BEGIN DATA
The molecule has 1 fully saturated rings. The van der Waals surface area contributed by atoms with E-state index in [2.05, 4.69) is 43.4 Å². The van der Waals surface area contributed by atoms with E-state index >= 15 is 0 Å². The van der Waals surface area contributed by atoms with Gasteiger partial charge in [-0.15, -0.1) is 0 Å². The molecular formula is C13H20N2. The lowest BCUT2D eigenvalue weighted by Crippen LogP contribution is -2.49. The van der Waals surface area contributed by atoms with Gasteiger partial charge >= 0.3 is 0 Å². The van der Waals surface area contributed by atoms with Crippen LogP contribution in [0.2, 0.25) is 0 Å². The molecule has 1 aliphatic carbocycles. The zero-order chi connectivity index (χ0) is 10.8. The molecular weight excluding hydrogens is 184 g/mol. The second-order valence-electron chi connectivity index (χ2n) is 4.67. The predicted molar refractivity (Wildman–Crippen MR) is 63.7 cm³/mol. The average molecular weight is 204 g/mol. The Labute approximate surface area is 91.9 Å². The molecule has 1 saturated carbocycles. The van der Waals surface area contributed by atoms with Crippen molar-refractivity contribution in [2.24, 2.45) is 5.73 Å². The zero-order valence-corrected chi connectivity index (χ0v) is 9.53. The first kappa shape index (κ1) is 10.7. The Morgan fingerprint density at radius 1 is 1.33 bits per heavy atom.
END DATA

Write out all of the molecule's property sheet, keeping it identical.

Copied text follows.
The molecule has 1 fully saturated rings. The van der Waals surface area contributed by atoms with E-state index in [2.05, 4.69) is 43.4 Å². The van der Waals surface area contributed by atoms with E-state index >= 15 is 0 Å². The van der Waals surface area contributed by atoms with Gasteiger partial charge in [-0.15, -0.1) is 0 Å². The molecular formula is C13H20N2. The lowest BCUT2D eigenvalue weighted by Crippen LogP contribution is -2.49. The van der Waals surface area contributed by atoms with Gasteiger partial charge >= 0.3 is 0 Å². The van der Waals surface area contributed by atoms with Crippen LogP contribution in [0.2, 0.25) is 0 Å². The molecule has 1 aliphatic carbocycles. The zero-order chi connectivity index (χ0) is 10.8. The molecular weight excluding hydrogens is 184 g/mol. The second-order valence-electron chi connectivity index (χ2n) is 4.67. The predicted molar refractivity (Wildman–Crippen MR) is 63.7 cm³/mol. The average molecular weight is 204 g/mol. The Labute approximate surface area is 91.9 Å². The molecule has 1 saturated carbocycles. The van der Waals surface area contributed by atoms with Crippen molar-refractivity contribution in [2.24, 2.45) is 5.73 Å². The zero-order valence-corrected chi connectivity index (χ0v) is 9.53. The first kappa shape index (κ1) is 10.7. The Morgan fingerprint density at radius 1 is 1.33 bits per heavy atom.